City Hall Blog (archived)

Gearing up for this winter's snow and ice removal season

 

A few weeks ago on the City Hall Blog, you learned about the City’s policy for garbage and recycling collection during adverse winter weather. The weather has been quite mild recently, but City’s Transportation Department staff members are also thinking ahead to prepare for what lays ahead this winter.
 
During a winter weather event, snow and ice removal is one of the City's core services and is vital to keeping the community running. Transportation, Stormwater, and Wastewater crews work together to abate snow and ice from roads. In order to be ready when the weather becomes severe, staff members plan, prepare, and practice the response.
 
Preparation for severe weather begins during budget planning each year, when usage from the previous year is considered to decide how much funding should go towards material for snow and ice combating operations.  During the year, trucks are inspected and repairs are made.  Mutual aid agreements and vendors to support operations are identified, and the appropriate documents are prepared.
 
The City of Concord has prioritized all of its roads based on the importance of the highway and traffic volumes.  Routes are assigned to various trucks to comply with the City's Snow and Ice Abatement Plan, which provides guidance for winter weather response.  Routes are evaluated annually and the policy is updated as needed.
 
On Tuesday, December 20, crews from several departments participated in an exercise to test their response.   The day began with a training session and discussion on the changes in the plan, as well as an opportunity for crews to ask questions.  Crews then practiced a “live operation” (or dry run), where they practiced reading equipment and driving assigned routes. This opportunity helped crews to become familiar with equipment and route assignments, and identify problem areas.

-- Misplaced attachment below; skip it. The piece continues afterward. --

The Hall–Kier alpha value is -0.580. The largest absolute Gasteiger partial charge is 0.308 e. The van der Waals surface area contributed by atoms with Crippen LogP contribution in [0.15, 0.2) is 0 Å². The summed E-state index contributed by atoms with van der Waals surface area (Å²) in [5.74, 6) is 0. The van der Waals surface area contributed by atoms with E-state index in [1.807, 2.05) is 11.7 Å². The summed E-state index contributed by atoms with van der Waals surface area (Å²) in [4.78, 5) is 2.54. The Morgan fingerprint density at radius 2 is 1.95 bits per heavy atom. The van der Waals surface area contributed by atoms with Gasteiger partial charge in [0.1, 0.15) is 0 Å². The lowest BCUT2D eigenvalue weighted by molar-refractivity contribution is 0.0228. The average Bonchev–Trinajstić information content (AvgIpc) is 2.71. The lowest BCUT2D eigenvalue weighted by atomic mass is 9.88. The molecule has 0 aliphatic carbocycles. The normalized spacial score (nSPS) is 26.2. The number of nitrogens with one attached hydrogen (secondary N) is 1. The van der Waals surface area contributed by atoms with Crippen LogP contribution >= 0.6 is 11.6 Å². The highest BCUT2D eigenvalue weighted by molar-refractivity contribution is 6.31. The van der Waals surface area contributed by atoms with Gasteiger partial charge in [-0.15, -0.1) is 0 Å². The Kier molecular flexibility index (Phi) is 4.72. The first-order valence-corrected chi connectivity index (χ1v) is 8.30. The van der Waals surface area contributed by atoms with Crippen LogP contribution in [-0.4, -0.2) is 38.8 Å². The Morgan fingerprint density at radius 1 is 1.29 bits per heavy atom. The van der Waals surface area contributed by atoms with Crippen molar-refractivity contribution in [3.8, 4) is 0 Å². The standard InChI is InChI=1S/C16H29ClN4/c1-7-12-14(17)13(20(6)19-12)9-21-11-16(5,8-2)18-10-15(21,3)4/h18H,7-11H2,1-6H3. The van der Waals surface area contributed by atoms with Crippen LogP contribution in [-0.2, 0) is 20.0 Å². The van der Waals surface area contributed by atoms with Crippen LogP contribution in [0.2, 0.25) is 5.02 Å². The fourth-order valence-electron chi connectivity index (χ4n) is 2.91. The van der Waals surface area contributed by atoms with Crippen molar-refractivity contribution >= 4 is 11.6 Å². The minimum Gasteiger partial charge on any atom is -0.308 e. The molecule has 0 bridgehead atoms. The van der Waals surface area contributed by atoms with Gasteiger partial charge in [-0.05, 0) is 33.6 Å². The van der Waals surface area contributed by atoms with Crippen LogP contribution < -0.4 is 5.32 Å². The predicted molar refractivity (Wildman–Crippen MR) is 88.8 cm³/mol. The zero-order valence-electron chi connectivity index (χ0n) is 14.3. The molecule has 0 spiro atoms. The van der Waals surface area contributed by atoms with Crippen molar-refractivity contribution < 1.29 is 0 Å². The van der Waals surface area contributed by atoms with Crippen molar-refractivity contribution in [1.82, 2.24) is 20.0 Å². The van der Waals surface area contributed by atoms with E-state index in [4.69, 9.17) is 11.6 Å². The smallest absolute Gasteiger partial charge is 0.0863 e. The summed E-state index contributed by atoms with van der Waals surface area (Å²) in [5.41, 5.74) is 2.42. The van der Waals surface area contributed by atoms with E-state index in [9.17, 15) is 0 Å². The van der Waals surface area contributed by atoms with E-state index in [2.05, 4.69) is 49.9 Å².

The most common procedure motorists see just prior to the arrival of winter weather is the application of brine to streets. The brine solution helps prevent the snow and ice from bonding to the pavement, so crews can more effectively plow roads.  This is cost effective (pre-emptive brine application is much safer and less expensive than rock-salt application after a storm) and efficient down to temperatures of 27 degrees.  However, rain can reduce the effectiveness if it arrives prior to the winter weather by washing the applied material off the street.
 
During a winter weather event, avoiding travel unless absolutely necessary is a good way to help the crews’ efforts.  Being a careful and informed driver is the best way motorists can travel safely.   Also remember:
  • If you must travel, keep yourself informed about the weather and road conditions in your area and your destination area. Updates will be posted regularly to concordnc.gov and ncdot.gov/traffictravel
  • Allow extra time to your destination.
  • Slow down and increase your following distance.
  • Have an emergency kit, warm clothes, and a fully charged cell phone with you while traveling.
The City of Concord is gearing up for the potential of winter weather this season. Now is a good time for you to consider preparing for winter weather too. For winter weather traffic safety tips and information about NCDOT’s prepration process, visit ncdot.gov.

The City attaches equipment to existing dump trucks normally used for several departments' everyday operations.  Nine trucks are equipped to apply brine solution, and fifteen trucks are equipped with salt spreaders and plow blades.

The first step is to safely remove the tailgate of each dump truck.

 

Crews prepare to load a salt spreader in the back of a dump truck.  The storage area was designed in-house by staff to safely and efficiently prepare equipment for snow and ice removal.

 

Crews practice installing a salt spreader in the back of a dump truck.

 

Crews practice installing a salt spreader in the back of a dump truck.

 

The final step is to attach the plow blades to the front of the truck.

 

The plow trucks in action from January 2011.

 

A truck equipped with a brine applicator. Brine solution is applied before winter weather arrives to improve plowing efficiency and effectiveness.